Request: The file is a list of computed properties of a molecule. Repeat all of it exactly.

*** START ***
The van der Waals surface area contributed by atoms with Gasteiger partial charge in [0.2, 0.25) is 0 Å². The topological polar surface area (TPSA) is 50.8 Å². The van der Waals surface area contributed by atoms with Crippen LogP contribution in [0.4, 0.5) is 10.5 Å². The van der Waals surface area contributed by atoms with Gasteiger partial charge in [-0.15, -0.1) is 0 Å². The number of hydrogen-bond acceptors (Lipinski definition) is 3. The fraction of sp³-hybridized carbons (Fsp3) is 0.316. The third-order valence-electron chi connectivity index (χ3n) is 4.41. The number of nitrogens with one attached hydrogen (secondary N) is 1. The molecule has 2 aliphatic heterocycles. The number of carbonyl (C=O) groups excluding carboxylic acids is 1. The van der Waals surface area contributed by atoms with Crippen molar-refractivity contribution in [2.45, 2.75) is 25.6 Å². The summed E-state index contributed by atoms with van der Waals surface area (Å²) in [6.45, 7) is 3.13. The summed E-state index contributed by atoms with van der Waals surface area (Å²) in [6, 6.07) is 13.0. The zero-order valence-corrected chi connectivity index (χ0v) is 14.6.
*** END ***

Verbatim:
The van der Waals surface area contributed by atoms with Gasteiger partial charge in [0.2, 0.25) is 0 Å². The topological polar surface area (TPSA) is 50.8 Å². The van der Waals surface area contributed by atoms with Crippen LogP contribution in [0.4, 0.5) is 10.5 Å². The van der Waals surface area contributed by atoms with Gasteiger partial charge in [-0.15, -0.1) is 0 Å². The number of hydrogen-bond acceptors (Lipinski definition) is 3. The fraction of sp³-hybridized carbons (Fsp3) is 0.316. The third-order valence-electron chi connectivity index (χ3n) is 4.41. The number of nitrogens with one attached hydrogen (secondary N) is 1. The molecule has 2 aliphatic heterocycles. The number of carbonyl (C=O) groups excluding carboxylic acids is 1. The van der Waals surface area contributed by atoms with Crippen molar-refractivity contribution in [2.45, 2.75) is 25.6 Å². The summed E-state index contributed by atoms with van der Waals surface area (Å²) in [6.45, 7) is 3.13. The summed E-state index contributed by atoms with van der Waals surface area (Å²) in [6, 6.07) is 13.0. The zero-order valence-corrected chi connectivity index (χ0v) is 14.6.